The concept of extra added value is one that is heard in seminars concerning new management techniques and philosophies. Suffice it to say that the simple act of listing the contributions you can make, or qualities you bring to the job, or skills that constitute the package that is you, will make you stand out. The concept of added value is one that you must take with you to the interview and the resume, but it must begin with the cover letter. When you craft your cover letter, you are focusing on your best qualifying features. If all goes well, the recipient will meet you and discover the totality of you and your attributes. Eighty percent of the hiring process takes place in the interview, so getting called for an interview is the primary goal of your resume and cover letter. An impressive cover letter gets you noticed. If your cover letter has some personality and stands out from the crowd, it could be the edge you need to be interviewed. Paralegals who think the cover letter is just a "cherry that goes on top of the ice cream" are missing the dynamics of this very important part of the effective job search.

Guidelines for writing an effective cover letter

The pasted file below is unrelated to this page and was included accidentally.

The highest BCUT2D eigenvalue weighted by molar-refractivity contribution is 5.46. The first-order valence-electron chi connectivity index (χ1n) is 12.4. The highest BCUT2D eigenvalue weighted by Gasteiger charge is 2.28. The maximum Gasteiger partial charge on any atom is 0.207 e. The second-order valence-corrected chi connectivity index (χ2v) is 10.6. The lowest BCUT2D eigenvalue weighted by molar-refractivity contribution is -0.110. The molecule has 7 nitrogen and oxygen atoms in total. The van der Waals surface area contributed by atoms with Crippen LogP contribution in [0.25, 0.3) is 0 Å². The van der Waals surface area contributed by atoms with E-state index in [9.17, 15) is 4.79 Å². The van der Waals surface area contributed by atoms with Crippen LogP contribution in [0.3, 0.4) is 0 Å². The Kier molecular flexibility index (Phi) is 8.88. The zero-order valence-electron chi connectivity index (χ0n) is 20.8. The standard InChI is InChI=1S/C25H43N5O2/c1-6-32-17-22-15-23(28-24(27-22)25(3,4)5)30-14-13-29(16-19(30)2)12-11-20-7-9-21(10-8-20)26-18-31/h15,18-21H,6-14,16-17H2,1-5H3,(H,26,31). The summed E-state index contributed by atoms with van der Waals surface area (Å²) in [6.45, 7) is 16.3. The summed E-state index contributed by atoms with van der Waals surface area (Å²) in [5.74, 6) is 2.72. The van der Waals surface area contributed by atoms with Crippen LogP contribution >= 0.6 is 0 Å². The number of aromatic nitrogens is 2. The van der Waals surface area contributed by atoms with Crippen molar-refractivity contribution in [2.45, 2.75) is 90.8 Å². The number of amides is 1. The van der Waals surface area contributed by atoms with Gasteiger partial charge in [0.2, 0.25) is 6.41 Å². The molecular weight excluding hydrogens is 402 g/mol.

A cover letter must be:

1) One page in length. No exceptions. A letter that is longer than one page means you are probably gushing, pleading, or explaining too much.

2) Three paragraphs. Make the following three points of emphasis: a) why you are writing and who you are, b) skills, value, contribution you make to specific job or situation, and c) action step-ask them to take action or tell them the action you will be taking

3) Written in the active voice. Avoid the passive voice. Instead of "One point of emphasis is," write "I emphasize"; do not say "some of the skills that should be considered are," say, "Consider these skills." The passive voice tends to be a weak construction that people use when they are writing instead of when they are speaking. The direct active voice gives a feeling of vitality to your letter.

4) Easy to read. Do not use multisyllabic words when short, simple words will do. Overcomplicated letters that only attempt to impress and intellectualize defeat the purpose of the cover letter.

The First Paragraph of the Cover Letter

The first paragraph, generally, should be no more than three to four sentences. State the purpose of your communication in the first sentence. The K.I.S.S. Rule (Keep It Simple, Stupid) applies here. This rule simply means, do not over think this process. Get to the point, and when you are done, go on to the next; when you are done with all your points, quit.

Start with your most important points in the first paragraph: Who you are and why you are writing.

THE "WHO": A recent graduate of a paralegal program, a paralegal with experience in an internship, a paralegal with a certain kind of experience in certain practice areas.

THE "WHY": If it is a networking letter, begin by referring to the name of the person who is the key reference name. That immediately identifies you with the reader; the advertisement to which you are responding; the practice area around which your interest/experience and their firm revolve.